able, enterprising class of people. It
has a great big real state and orchard
boom on and the country will make the.
Track Team Leaves
Director Angell and thirteen of OAC's
best track men including Capt. Chap
man, Wolff, Hall, Scott, Bergman, En
berg, Crowe, Blanchard, Howard,
Shattuck, Startzoff, Farnsworth, Ham
ilton and Brown, left for Pullman Mon
day, where they met the strong W.
S. C. team yesterday.
NEW , Y. Is!. C. S.
Eugene Will Begin Work on Handsome
From OAC Team
A special from Pullman says that by
a score of 82 2-3 to 39 1-3, W. S. C. de
feated the OAC track team ' yesterday
afternoon. . The State College had an
easy time in both, the dashes and the
distance runs."- , '-r .
- Nelson easily won the 100 "and 220,
One of the largest - funeral corteges
ever assembled in the vicinity of Salem
followed the remains of the late L. B.
Geer to the Warren cemetery in the
Waldo Hills, Sunday. Regardless of
threatening weather, a line of car
riages extending a mile in length and
carrying hundreds of Odd Fellows and
pioneers were in the procession.
Mr. Geer was one of the most widely
known pioneers of the Northwest. He
came across the plains in 1847. His
father,- R. C. Geer, served as captain
in early Indian wars of Oregon, was
identified with some of the earliest un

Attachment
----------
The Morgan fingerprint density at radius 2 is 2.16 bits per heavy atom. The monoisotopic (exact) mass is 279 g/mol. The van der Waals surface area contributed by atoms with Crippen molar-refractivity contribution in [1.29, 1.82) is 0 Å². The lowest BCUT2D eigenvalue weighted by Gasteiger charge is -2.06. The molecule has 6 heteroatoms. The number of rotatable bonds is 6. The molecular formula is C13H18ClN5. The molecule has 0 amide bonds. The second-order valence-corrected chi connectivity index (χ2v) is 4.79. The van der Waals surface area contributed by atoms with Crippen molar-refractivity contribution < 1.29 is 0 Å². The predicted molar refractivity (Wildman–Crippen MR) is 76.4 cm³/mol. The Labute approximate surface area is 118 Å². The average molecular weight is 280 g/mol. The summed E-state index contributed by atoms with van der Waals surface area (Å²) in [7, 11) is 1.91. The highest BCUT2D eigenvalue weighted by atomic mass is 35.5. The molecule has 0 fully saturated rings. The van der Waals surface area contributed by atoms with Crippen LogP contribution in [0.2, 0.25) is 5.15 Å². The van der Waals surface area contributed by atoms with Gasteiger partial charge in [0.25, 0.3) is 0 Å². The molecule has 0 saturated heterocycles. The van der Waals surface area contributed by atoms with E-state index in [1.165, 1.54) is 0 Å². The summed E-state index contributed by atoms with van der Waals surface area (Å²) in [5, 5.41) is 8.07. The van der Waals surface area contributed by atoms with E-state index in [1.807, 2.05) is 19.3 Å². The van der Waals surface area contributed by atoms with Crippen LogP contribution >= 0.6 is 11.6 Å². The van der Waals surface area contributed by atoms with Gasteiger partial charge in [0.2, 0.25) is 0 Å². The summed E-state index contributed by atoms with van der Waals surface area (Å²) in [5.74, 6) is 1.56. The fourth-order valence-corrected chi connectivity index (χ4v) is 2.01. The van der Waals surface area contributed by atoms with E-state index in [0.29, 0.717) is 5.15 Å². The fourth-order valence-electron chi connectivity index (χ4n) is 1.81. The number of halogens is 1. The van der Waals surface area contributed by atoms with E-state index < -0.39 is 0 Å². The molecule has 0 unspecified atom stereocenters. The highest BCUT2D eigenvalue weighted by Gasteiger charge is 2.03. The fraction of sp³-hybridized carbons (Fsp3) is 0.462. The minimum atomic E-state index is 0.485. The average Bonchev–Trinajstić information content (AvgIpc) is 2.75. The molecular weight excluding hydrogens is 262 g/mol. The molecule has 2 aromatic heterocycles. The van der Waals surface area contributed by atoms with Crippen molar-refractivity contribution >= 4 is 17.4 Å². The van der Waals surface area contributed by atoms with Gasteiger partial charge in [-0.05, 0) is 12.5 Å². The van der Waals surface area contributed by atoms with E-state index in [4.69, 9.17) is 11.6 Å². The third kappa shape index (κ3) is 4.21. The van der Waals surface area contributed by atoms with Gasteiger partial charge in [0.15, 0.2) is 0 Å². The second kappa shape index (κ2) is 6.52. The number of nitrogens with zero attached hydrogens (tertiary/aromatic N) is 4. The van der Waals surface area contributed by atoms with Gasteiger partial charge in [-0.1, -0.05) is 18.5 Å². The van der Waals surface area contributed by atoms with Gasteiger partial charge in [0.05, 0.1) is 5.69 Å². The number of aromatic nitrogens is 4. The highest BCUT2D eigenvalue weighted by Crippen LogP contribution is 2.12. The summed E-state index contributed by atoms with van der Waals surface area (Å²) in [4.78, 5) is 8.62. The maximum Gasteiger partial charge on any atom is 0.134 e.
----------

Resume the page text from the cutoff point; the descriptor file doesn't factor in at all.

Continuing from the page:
dertakings in Oregon's struggle for
statehood, and as n importer and
breeder of fine stock and as a student
agriculturist and horticulturist, proba
bly did as much if not more, than any
other individual toward laying the
foundation upon which the present
State Pair has become such a popular
.Will Be Surprise
The Junior. Prom promises this yrar .
to be far ahead of anything, ever pro
vided by a Junior class in the history of
the college, says the Baromater. All
tne committees are hard at. work and
have been for weeks past in making
preparations for this big affair. They
the "former in 9 4-5 eeinds, ran- in the -say ther decorations will --be on an en-
r mm -
LOOKING ACROSS GEYSER BASIN AT .HORTICULTURAL HALL.
No fairer scene can be offered: any place than the outlook from the foot
of the Alaska Monument on the grounds of the Alaska-Yukon-Pacific Ex
position. Standing directly in front of the great building of the United
States Government, the enormous golden eagle on his towering perch
of northern gold keeps watch and guard over the most perfectxpositior
city that has ever been, reared. Under his eye are gathered the rarest
i collection of man's examples of skill and art ever assembled, and these
find shelter in a magnificent group of permanent and temporary buildings,
whose architectural design and clever construction exemplify the very
highest of man's inventive ability.
. At night when the long twilight of the northern latitudes close down.